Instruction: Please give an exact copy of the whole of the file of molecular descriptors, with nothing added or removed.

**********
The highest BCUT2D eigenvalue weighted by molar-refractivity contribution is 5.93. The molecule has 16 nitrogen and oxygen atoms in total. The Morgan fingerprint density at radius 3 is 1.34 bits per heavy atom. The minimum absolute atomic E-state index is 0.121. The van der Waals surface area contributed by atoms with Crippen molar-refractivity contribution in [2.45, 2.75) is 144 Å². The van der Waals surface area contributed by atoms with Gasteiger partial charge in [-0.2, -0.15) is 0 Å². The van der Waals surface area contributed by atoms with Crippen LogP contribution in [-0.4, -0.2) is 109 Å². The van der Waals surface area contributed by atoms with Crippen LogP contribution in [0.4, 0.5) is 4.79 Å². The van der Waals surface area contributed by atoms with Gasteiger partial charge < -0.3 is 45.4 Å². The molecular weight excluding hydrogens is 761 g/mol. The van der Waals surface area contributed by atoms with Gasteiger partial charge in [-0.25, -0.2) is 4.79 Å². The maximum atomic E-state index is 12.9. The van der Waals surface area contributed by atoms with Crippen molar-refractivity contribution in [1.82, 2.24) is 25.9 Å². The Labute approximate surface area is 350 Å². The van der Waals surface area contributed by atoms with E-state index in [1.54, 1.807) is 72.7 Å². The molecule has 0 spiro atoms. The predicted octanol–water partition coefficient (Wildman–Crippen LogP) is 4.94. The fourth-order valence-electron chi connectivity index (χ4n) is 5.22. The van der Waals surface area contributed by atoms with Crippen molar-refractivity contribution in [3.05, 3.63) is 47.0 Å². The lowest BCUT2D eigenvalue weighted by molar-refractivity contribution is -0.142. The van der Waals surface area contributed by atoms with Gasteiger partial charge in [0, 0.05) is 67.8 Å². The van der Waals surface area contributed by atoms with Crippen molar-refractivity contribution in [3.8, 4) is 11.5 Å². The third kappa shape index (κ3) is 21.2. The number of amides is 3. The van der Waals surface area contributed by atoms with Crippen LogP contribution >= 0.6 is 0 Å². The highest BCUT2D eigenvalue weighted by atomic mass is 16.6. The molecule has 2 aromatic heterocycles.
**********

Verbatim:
The highest BCUT2D eigenvalue weighted by molar-refractivity contribution is 5.93. The molecule has 16 nitrogen and oxygen atoms in total. The Morgan fingerprint density at radius 3 is 1.34 bits per heavy atom. The minimum absolute atomic E-state index is 0.121. The van der Waals surface area contributed by atoms with Crippen molar-refractivity contribution in [2.45, 2.75) is 144 Å². The van der Waals surface area contributed by atoms with Gasteiger partial charge in [-0.2, -0.15) is 0 Å². The van der Waals surface area contributed by atoms with Crippen LogP contribution in [-0.4, -0.2) is 109 Å². The van der Waals surface area contributed by atoms with Crippen LogP contribution in [0.4, 0.5) is 4.79 Å². The van der Waals surface area contributed by atoms with Gasteiger partial charge < -0.3 is 45.4 Å². The molecular weight excluding hydrogens is 761 g/mol. The van der Waals surface area contributed by atoms with Gasteiger partial charge in [-0.25, -0.2) is 4.79 Å². The maximum atomic E-state index is 12.9. The van der Waals surface area contributed by atoms with Crippen molar-refractivity contribution in [1.82, 2.24) is 25.9 Å². The Labute approximate surface area is 350 Å². The van der Waals surface area contributed by atoms with E-state index in [1.54, 1.807) is 72.7 Å². The molecule has 0 spiro atoms. The predicted octanol–water partition coefficient (Wildman–Crippen LogP) is 4.94. The fourth-order valence-electron chi connectivity index (χ4n) is 5.22. The van der Waals surface area contributed by atoms with Crippen molar-refractivity contribution in [3.05, 3.63) is 47.0 Å². The lowest BCUT2D eigenvalue weighted by molar-refractivity contribution is -0.142. The van der Waals surface area contributed by atoms with Gasteiger partial charge in [0, 0.05) is 67.8 Å². The van der Waals surface area contributed by atoms with Crippen molar-refractivity contribution in [3.8, 4) is 11.5 Å². The third kappa shape index (κ3) is 21.2. The number of amides is 3. The van der Waals surface area contributed by atoms with Crippen LogP contribution >= 0.6 is 0 Å². The highest BCUT2D eigenvalue weighted by atomic mass is 16.6. The molecule has 2 aromatic heterocycles.